Once upon a time, you could turn on the evening news and feel pretty confident that the person reporting on a story was doing his or her best to present the facts as they were known at the time. That no longer seems to be the case for most of our media, as newsrooms large and small seem to have adopted the “facts be damned, controversy sells” attitude of Fox News.
Recently, a popular theme on the right has been that President Obama is to blame for the rise of Islamic militants in Iraq, because he didn’t leave American troops in that country. Last weekend, a reporter asked the President a question based on that talking point.
The president’s reply is clear and to the point: American troops were pulled out of Iraq because the Bush administration negotiated an agreement with the Iraqi government that required all American combat forces to leave the country by the end of December 2011.
In order for us to maintain troops in Iraq, we needed the invitation of the Iraqi government and we needed assurances that our personnel would be immune from prosecution if, for example, they were protecting themselves and ended up getting in a firefight with Iraqis, that they wouldn’t be hauled before an Iraqi judicial system. And the Iraqi government, based on its political considerations, in part because Iraqis were tired of a U.S. occupation, declined to provide us those assurances. And on that basis, we left. We had offered to leave additional troops.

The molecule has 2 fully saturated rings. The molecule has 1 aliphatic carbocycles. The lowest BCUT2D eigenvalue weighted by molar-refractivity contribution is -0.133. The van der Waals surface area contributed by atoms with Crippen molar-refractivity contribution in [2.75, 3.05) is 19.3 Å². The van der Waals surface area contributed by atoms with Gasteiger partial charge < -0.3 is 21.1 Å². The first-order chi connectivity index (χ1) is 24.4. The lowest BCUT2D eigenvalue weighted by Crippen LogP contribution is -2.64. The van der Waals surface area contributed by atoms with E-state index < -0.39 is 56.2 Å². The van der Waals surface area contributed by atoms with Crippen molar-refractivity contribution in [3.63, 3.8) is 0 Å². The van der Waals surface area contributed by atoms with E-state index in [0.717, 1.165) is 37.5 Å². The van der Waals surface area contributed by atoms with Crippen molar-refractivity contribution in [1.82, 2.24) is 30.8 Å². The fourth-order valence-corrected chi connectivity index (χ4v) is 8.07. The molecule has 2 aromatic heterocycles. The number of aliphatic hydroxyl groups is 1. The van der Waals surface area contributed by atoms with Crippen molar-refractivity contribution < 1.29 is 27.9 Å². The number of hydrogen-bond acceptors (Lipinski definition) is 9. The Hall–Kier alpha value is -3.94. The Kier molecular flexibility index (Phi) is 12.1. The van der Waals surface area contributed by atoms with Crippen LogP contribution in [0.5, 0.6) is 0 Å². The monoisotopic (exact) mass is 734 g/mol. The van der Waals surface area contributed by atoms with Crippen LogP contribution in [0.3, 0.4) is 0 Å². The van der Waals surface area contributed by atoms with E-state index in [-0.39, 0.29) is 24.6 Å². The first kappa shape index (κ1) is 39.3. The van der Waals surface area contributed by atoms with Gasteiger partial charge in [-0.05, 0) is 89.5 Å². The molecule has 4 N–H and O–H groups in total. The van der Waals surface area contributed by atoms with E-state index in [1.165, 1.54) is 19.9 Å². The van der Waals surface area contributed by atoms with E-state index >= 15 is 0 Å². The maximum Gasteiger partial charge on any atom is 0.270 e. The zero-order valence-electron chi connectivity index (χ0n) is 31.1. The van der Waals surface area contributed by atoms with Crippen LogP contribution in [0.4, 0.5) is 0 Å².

So when you hear people say, do you regret, Mr. President, not leaving more troops, that presupposes that I would have overridden this sovereign government that we had turned the keys back over to and said, you know what, you’re democratic, you’re sovereign, except if I decide that it’s good for you to keep 10,000 or 15,000 or 25,000 Marines in your country, you don’t have a choice.
That statement is not “spin” or an attempt to “pass the buck” on Obama’s part. It is the truth, and the reporter should have known it, had he done his homework. Time ran the following headline in October, 2011:
Iraq’s Government, Not Obama, Called Time On the U.S. Troop Presence
The article that follows says:
In one of his final acts in office, President Bush in December of 2008 had signed a Status of Forces Agreement (SOFA) with the Iraqi government that set the clock ticking on ending the war he’d launched in March of 2003. The SOFA provided a legal basis for the presence of U.S. forces in Iraq after the United Nations Security Council mandate for the occupation mission expired at the end of 2008. But it required that all U.S. forces be gone from Iraq by January 1, 2012, unless the Iraqi government was willing to negotiate a new agreement that would extend their mandate.
As the president explains in his answer, he had no authority to keep troops in Iraq without the approval of the new, democratically elected government we had just helped into power. That government declined to give that approval, and that is why things are at the point they are now. But the lazy media, always willing to take their cues from the likes of Fox News, has to ignore the truth in order to sustain the controversy.
Here’s the video of the president’s remarks, courtesy of WH.gov, and EgbertoWillies.com: